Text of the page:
The landscape itself in The Road seems mummified, so much of it drained and stiffened. Oregon, Louisiana, and Pennsylvania become acres of petrified trees, dead grass, ash. The man and the boy resemble the undead. Shriveled, pale, hard-eyed, in tattered clothing, pushing that metal cart in some perverse parody of shopping, they’re the post-apocalyptic Joad family, their number reduced to two, their promised land the vague prospect of less frigid weather along the Gulf Coast. Their story comes down to this slow, aching migration south, in the face of starvation, dwindling supplies, and other people, most of them ruthless marauders, some of them utter ghouls.
Directed by John Hillcoat and scripted by Joe Penhall, this adaptation of Cormac McCarthy’s bestseller is strikingly faithful and thus unremittingly bleak. Its sole glimmer of warmth emerges from its one significant extrapolation: several fleeting flashbacks to the man’s life immediately before and just after the unspecified catastrophe—a few moments stroking a horse in some rural idyll, the lovely face of his then pregnant, now dead wife. The flashbacks are accompanied by a voiceover so withered as to barely convey nostalgia. If the landscape owes something to Tarkovsky’s Stalker, the pairing of this disembodied voice with images of paradise lost recall the films of Terrence Malick, especially The Thin Red Line. But unlike those filmmakers, Hillcoat has a difficult time evoking transcendence through sensuality, spirituality, or memories of natural splendor, as though the urge to forget what can never be regained spread from the protagonist to the filmmakers. (If the novel achieves transcendence, it does so through the sheer poetry of McCarthy’s exalted prose, which lights up the imagination with pure language that needn’t be weighed down by the dictates of the unseemly realistic visuals Hillcoat is charged with creating.)
What The Road gains from its flashbacks, which find the wife reconciling herself to suicide, is an emphasis on the question of why to go on at all. The existential crisis is lost on the boy, since this husk of a world is all he knows, leaving the man to work out his reasons. These of course center completely on the child, whose unlikely survival he’s endowed with religious significance. It’s difficult to imagine a stronger choice for the role of the man with no name than Viggo Mortensen, an unreasonably youthful fiftysomething who can plausibly be both reflective and active, haggard and durable, and whose work with David Cronenberg has proven him dexterous in roles demanding quick transitions from tenderness to brutality. His bond with young co-star Kodi Smit-McPhee reads movingly. Yet for all its dynamics Mortensen’s performance somehow still falls under the film’s droning gloom. There’s plenty of action, suspense, even bits of levity in The Road, so why does it seem to sound a single sustained note?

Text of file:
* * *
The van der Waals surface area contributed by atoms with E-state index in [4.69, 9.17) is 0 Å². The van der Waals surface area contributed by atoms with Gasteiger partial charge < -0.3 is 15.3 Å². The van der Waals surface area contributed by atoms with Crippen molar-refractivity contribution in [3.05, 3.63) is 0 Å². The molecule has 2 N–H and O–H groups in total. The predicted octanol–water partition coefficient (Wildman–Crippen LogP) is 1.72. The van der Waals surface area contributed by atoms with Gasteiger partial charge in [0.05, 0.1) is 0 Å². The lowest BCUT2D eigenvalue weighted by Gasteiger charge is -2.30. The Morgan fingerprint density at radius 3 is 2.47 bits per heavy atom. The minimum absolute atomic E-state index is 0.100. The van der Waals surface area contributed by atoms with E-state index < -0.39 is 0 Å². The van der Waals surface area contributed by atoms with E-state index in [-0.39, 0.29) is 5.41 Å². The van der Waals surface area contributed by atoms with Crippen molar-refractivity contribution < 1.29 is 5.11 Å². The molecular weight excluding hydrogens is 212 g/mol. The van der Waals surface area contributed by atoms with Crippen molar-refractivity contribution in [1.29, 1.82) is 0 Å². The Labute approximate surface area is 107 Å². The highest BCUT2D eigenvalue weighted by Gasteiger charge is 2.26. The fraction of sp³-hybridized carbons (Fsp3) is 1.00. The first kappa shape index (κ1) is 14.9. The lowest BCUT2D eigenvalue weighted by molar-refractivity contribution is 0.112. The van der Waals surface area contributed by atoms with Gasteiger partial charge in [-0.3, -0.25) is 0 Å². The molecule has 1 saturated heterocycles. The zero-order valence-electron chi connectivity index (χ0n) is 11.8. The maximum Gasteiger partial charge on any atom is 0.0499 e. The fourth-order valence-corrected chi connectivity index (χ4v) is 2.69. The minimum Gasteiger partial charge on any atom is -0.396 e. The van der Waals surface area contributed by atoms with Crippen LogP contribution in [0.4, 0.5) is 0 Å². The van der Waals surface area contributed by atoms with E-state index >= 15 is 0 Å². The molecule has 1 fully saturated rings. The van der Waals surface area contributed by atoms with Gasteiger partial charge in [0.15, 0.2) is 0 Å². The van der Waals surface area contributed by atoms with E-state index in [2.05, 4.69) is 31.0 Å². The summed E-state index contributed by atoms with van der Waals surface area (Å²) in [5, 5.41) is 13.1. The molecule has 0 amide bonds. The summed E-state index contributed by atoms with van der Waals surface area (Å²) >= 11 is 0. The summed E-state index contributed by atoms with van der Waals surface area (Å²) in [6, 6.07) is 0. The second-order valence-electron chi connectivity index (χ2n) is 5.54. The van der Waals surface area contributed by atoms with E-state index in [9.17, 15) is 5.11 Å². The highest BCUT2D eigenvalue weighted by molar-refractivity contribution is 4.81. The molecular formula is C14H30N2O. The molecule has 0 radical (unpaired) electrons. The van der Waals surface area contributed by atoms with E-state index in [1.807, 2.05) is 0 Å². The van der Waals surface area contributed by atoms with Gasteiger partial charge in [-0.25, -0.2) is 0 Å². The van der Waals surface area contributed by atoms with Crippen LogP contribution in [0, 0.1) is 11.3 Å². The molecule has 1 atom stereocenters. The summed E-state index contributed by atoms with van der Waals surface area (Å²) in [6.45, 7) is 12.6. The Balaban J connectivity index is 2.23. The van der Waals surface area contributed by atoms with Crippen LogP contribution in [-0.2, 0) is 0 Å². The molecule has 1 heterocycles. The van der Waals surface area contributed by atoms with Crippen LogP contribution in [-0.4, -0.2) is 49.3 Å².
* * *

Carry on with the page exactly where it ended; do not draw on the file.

One can easily imagine what a different sensibility might have brought to the adaptation. Michael Haneke certainly made the post-apocalyptic eerily transfixing in Time of the Wolf, employing a mise en scène as rigorously stark as his film’s setting. As evidenced in Ghosts… of the Civil Dead (88) and The Proposition (05), Hillcoat’s hardly a sentimentalist and not shy when it comes to violence and despair, though slight adjustments to the novel’s bleak finale soften things a little.
A remarkable, haunting picture worth multiple viewings, The Road is still not as coldly riveting as it might have been, perhaps because of the excess of atmospherics. Nick Cave and Warren Ellis’s beautiful, elegiac score robs certain moments of their full poignancy. When the man slowly nudges his wedding ring along a crack in the concrete surface of a highway bridge, working up the strength to let it fall over the edge, discarding the final physical vestige of his wife, I wanted to hear the sound of the ring’s traversal, not lulling and finally distancing music. (It’s worth remembering that when the Coen Brothers adapted McCarthy’s No Country for Old Men they did so with an uncharacteristic paucity of scoring.)
There’s also the question of the road itself, or lack thereof. We don’t see much of it, and it’s possible that more time spent simply observing the man and the boy as they move along it might have placed us more firmly in their worn-out, ill-fitting shoes.